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Brisbane 2032: How can netball shoot its way into the Olympic Rings?

The Australian Diamonds Netball team are a force to be reckoned with in the international arena. The national team have recently won gold at the Birmingham 2022 Commonwealth Games and are in good form to face their top competitors from across the globe at the Netball World Cup in Cape Town, South Africa, in July this year. Behind the big competitions lies an international Netball community of over 20 million people from more than 110 countries. So why is it that netball is yet to reach the Olympic Games?

Ever since the International Olympic Committee (IOC) recognised Netball as an official sport in 1995, Netball officials around the world have been tirelessly campaigning for the sport’s inclusion at the Olympics. When it was announced that Brisbane, Australia would be holding the 138th Olympic Games in 2032, these hopes began to look even more promising. In August 2021, the international governing body World Netball declared its intention to work with Netball Australia to make a compelling case for Netball’s inclusion at Brisbane. However, this lobbying involves some obstacles when contending that Netball meets the IOC’s sport inclusion criteria.

The Olympic Criteria

The Olympic Rings represent the union of the five continents, adhering to its aim of welcoming athletes from around the globe.

For Netball to be included at the Olympics, the International Netball Federation, World Netball, need to convince the IOC that the sport meets certain criteria. Amongst a number of specific rules, the largest issues preventing netball’s inclusion are:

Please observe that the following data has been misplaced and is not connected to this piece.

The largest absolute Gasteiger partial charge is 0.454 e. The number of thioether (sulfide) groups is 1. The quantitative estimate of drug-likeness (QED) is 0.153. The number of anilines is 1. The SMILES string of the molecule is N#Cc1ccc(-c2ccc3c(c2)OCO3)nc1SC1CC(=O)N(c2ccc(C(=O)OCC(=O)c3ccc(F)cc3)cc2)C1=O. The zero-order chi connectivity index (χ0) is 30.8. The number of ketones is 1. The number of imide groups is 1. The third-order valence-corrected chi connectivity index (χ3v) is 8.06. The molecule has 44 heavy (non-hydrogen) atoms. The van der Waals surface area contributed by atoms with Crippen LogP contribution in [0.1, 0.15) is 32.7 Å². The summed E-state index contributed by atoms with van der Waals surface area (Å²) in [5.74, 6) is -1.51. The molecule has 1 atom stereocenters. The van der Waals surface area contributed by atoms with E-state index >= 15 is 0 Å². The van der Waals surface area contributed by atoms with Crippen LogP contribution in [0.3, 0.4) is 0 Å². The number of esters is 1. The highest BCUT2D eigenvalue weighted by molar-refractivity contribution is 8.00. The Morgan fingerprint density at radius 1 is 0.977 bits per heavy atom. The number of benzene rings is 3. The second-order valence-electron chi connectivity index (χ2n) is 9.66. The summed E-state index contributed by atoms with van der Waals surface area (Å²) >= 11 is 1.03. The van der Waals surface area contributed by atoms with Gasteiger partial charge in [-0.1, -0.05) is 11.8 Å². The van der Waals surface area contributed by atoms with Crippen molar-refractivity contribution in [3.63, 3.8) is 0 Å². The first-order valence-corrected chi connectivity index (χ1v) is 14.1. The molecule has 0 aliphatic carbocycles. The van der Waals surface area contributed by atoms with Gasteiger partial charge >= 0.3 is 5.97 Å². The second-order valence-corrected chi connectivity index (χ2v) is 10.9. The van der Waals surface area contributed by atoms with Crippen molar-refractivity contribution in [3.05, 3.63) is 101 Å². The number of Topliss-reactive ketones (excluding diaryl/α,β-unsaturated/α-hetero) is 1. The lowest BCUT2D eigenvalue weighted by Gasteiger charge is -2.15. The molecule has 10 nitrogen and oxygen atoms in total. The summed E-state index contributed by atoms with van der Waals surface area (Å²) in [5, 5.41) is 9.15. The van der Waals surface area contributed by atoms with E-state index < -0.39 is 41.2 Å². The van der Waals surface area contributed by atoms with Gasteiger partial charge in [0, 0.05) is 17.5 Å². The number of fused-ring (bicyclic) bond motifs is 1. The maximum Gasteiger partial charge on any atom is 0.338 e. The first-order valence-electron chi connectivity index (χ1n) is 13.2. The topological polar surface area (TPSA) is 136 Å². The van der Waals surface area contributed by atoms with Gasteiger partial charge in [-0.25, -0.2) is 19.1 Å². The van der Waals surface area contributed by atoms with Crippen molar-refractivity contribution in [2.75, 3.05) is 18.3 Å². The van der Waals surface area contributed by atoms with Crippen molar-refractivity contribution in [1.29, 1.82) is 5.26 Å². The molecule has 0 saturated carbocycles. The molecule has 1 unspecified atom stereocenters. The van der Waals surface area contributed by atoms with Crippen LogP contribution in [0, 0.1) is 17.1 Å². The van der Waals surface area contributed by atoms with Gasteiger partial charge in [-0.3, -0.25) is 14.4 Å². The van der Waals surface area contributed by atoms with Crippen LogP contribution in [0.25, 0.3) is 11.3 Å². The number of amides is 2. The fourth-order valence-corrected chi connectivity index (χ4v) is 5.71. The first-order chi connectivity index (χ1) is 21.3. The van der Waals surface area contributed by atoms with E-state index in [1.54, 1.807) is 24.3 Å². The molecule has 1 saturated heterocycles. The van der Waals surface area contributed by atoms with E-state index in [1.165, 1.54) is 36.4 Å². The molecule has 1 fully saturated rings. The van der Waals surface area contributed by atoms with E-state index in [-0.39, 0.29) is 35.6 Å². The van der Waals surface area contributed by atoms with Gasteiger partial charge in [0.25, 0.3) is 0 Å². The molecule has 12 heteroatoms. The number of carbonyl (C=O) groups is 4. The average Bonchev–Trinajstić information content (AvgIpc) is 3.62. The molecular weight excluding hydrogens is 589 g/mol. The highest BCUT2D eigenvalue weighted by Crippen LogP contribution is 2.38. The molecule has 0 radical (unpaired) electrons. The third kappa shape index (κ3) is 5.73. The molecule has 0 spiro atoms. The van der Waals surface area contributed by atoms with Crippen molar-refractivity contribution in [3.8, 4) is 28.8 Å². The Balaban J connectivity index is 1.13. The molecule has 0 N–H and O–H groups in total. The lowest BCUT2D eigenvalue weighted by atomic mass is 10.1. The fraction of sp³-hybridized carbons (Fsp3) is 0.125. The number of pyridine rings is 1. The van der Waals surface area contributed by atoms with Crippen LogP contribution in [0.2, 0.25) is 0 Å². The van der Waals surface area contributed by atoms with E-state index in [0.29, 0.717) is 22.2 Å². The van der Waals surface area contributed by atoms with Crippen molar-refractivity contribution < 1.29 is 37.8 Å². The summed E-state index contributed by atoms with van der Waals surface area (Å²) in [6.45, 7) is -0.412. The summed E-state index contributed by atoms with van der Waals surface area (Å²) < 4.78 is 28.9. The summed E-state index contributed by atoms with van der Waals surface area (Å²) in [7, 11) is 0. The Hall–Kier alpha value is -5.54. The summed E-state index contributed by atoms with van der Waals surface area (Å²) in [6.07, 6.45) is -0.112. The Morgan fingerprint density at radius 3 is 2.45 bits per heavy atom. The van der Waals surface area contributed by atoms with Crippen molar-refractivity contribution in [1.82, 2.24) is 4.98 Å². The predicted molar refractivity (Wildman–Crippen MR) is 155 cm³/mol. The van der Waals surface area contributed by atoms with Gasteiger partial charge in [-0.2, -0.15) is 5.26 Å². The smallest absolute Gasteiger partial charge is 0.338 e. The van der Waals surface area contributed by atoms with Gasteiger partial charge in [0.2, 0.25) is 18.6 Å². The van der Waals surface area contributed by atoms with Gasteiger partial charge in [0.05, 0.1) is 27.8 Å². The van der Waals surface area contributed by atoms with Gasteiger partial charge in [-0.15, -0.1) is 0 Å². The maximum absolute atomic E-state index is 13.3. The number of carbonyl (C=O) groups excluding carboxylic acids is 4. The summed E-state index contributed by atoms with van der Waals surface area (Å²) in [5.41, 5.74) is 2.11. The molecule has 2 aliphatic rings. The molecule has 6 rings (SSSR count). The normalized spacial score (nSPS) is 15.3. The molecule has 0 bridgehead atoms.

1. Global reach
  2. Gender equality
  3. Media and public interest

Can World Netball overcome these administrative challenges in time for the 2032 Brisbane Olympics? To assess Netball’s viability, let’s start with a large-scale evaluation of its presence around the globe.

Global Reach

Netball is the most popular team sport for over 1.2 million Australians. With such incredible exposure and support in Australia, it’s hard to imagine the reasons why Netball cannot be propelled to Olympic success. Let’s evaluate what participation in Netball looks like around the world.

One of the largest obstacles Netball faces is adhering to the Olympic criteria of significant global reach. The world map above highlights countries that are full or associate members of World Netball, countries that play netball and non-members. In total, 110 countries play netball, representing 53.40% of the 206 IOC National Olympic Committees (NOCs).

Looking more closely at the data per continent, it’s seen that Europe plays the least amount of netball, with only 30.77% of European nations playing the sport. Netball is most popular in the Americas and Oceania, where 70.73% and 66.67% of nations play Netball respectively.

Another key standout of the data is that whilst large sporting nations such as the United States, United Kingdom, France, India and Australia are all full members, two of the most dominant Olympic countries, Russia and China, are not included. This suggests that for Netball to make a convincing case to earn a spot at the 2032 Brisbane Olympics it will need to appeal to these nations whilst increasing participation throughout Europe.

It would be hugely beneficial for netball to be played at the Olympics as the global platform will help raise the profile of the sport. For example, netball participation rose in Scotland by 53% after the Glasgow Commonwealth Games in 2014. Another country demonstrating inspiring developments and growth in Netball is Tonga.